Japan looks for a way towards IT nation goal

It's been more than six months since Japan declared that it would become the world's most advanced IT nation by 2005. Since then, the "e-Japan" strategy, its plan to achieve this goal, has been the subject of speculation by experts who wonder whether the government can deliver the goods.

The plan also came under discussion at the recent Economist Business To Business Electronic Business Roundtable in Tokyo when panelists, including government officials, shared their views on the issue by analyzing Japan's e-business trends.

Koichi Suzuki, the president and chief executive officer of Internet Initiative Japan Inc., had a positive view on the future of e-business. The country is said to be behind in IT technology but that is not the case, he said. "(Japan is) a rather interesting country in terms of IT technology."

The networking of consumer electronics devices such as cell phones will start from Japan, he said.

Suzuki, whose company started one of Japan's first Internet services eight years ago, called this year "the turning point" for the Internet in Japan because, he said, corporations had recently started investing money in their IT infrastructure.

Private sector panelists such as Suzuki believe a taskforce driven by people from the private sector, rather than a government-driven strategy, should be in charge of leading the promotion of e-business. Rather than being pushed by the government, the companies should be free to drive it themselves.

A government delegate at the conference called for action.

"It is a time for implementation and adjustment," said Masahide Kasutani, the director for International Cooperation, Commerce and Information Policy Bureau, Ministry of Economy, Trade and Industry.

Reforms of the government's regulatory methods, competition policy and administration are necessary, but the country doesn't have concrete ideas how to implement them, he said.

The need for better security on electronic commerce is always a focus at international level meetings on the topic, many of which are attended by Japan. But at home, nothing is done about the matter.

"The government tends to postpone it to work on something else," Kasutani said.

The difference between the attitudes of the private sector and of the government to e-commerce and the e-Japan strategy could be bridged by Minister of State for Economic and Fiscal Policy Heizo Takenaka, who gave a keynote speech at the conference.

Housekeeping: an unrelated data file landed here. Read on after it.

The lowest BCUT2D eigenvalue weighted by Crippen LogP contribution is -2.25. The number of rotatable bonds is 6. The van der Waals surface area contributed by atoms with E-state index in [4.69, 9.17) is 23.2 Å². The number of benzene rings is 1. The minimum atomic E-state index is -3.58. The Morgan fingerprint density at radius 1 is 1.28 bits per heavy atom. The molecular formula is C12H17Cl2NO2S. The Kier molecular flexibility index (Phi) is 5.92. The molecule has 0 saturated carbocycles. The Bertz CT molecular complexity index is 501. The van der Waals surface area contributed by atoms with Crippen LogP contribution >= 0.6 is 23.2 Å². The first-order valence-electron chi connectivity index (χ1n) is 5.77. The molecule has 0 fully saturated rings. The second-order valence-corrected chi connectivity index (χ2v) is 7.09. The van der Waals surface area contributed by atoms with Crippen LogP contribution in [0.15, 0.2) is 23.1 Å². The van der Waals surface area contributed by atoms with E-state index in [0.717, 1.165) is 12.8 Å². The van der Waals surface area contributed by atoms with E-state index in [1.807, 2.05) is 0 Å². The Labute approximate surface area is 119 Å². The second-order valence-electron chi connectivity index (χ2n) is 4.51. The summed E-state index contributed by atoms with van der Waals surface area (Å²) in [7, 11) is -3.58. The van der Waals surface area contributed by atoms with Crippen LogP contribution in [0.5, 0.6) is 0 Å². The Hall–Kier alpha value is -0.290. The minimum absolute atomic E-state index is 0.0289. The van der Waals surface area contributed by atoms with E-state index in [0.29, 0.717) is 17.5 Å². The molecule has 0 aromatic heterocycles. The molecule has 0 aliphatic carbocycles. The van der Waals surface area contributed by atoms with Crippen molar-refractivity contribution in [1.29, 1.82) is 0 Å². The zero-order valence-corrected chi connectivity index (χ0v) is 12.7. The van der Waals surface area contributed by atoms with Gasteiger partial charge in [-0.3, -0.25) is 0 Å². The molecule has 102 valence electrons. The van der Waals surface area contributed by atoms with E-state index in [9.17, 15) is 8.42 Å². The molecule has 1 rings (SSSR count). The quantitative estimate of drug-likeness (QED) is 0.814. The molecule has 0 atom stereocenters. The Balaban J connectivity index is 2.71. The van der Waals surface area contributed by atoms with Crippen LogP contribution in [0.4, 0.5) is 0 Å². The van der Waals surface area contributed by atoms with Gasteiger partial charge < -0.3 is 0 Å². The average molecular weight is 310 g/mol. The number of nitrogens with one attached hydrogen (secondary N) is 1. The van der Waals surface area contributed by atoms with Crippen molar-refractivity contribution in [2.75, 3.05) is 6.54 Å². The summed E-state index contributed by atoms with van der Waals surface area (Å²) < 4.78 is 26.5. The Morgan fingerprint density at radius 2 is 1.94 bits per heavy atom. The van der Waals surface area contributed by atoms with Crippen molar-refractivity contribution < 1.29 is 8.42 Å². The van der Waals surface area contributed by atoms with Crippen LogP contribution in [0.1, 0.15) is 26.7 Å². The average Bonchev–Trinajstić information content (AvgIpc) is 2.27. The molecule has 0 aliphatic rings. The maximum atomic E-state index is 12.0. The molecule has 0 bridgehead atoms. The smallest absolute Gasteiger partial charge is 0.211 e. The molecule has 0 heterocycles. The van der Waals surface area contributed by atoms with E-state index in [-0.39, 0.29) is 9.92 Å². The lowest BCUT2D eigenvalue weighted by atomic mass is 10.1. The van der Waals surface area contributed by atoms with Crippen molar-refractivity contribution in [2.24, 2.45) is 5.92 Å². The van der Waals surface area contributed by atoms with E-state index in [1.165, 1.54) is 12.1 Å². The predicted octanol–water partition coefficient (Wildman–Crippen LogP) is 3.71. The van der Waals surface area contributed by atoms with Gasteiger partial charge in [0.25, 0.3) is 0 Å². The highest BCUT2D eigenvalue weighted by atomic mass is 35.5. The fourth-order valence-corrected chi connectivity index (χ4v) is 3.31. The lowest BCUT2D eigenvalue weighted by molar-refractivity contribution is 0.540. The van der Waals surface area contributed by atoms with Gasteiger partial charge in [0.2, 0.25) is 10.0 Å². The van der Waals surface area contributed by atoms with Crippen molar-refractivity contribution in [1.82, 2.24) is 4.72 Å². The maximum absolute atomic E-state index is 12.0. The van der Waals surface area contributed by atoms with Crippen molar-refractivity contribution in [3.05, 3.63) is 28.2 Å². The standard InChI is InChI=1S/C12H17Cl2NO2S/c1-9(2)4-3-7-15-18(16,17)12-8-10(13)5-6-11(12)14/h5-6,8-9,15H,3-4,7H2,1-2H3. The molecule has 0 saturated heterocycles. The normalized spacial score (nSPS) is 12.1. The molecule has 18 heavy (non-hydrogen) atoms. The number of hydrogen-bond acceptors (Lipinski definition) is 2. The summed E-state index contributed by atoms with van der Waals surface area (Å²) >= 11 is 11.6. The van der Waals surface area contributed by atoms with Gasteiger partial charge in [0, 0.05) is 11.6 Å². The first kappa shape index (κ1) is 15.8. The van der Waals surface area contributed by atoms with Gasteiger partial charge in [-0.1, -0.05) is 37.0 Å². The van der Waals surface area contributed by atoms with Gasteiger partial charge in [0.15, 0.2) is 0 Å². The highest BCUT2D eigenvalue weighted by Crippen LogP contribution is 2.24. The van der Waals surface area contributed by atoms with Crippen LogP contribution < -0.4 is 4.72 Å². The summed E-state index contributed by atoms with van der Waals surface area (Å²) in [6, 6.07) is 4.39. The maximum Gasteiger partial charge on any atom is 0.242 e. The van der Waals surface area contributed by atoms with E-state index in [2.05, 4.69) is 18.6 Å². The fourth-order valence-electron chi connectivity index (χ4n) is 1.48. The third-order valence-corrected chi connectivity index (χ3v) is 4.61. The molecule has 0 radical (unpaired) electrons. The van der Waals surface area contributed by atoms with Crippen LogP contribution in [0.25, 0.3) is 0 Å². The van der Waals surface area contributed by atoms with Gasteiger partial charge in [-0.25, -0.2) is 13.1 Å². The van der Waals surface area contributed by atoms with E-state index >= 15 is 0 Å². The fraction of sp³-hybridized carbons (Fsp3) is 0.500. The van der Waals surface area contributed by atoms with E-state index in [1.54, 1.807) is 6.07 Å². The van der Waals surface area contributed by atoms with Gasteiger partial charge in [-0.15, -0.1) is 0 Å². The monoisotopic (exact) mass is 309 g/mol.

Takenaka, an energetic 50-year-old, was advising the government on the economy and IT issues while teaching at Keio University, until he was singled out to be a Cabinet member by Prime Minister Junichiro Koizumi in April.

"I think we will be the most advanced IT nation within five years," Takenaka said. And when asked the difference between the e-Japan strategy and similar failed attempts made by the government in the past, he stated, "The e-Japan strategy's most important body is to promote competition reform policy."

The issue of competitiveness in Japan's telecommunications industry has been a hot topic for years. Nippon Telegraph and Telephone Corp. (NTT), which effectively monopolizes the basic and broadband wireline infrastructure in Japan, is "an asset of our society," but the government must take active steps to reform competition, he said. The break up of NTT has been attempted a few times before, but the carrier and its powerful labor unions have always won the battle.

Skepticism still remains but the new leadership of Koizumi may be the real reforming force.

The government received a boost last month from Sony Corp. President and Chief Executive Officer Nobuyuki Idei, a member of the think-tank for the e-Japan strategy, when he said he believes Koizumi can achieve the goal of an advanced IT society in three years and not five. As a stepping stone towards the full five-year project goal an intermediate stage, the e-Japan 2002 program, was decided this month.

The reason for this milestone is Japan's concern over the upcoming soccer World Cup, being held jointly between South Korea and Japan in 2002. It will be the first time Japan has been thrust onto the world stage since the era of the Internet and cell phones started. Moreover, co-host South Korea is far more advanced in broadband infrastructure build-out at present.

It will be the first time Japan will be evaluated so closely by the rest of the world, Takenaka said.

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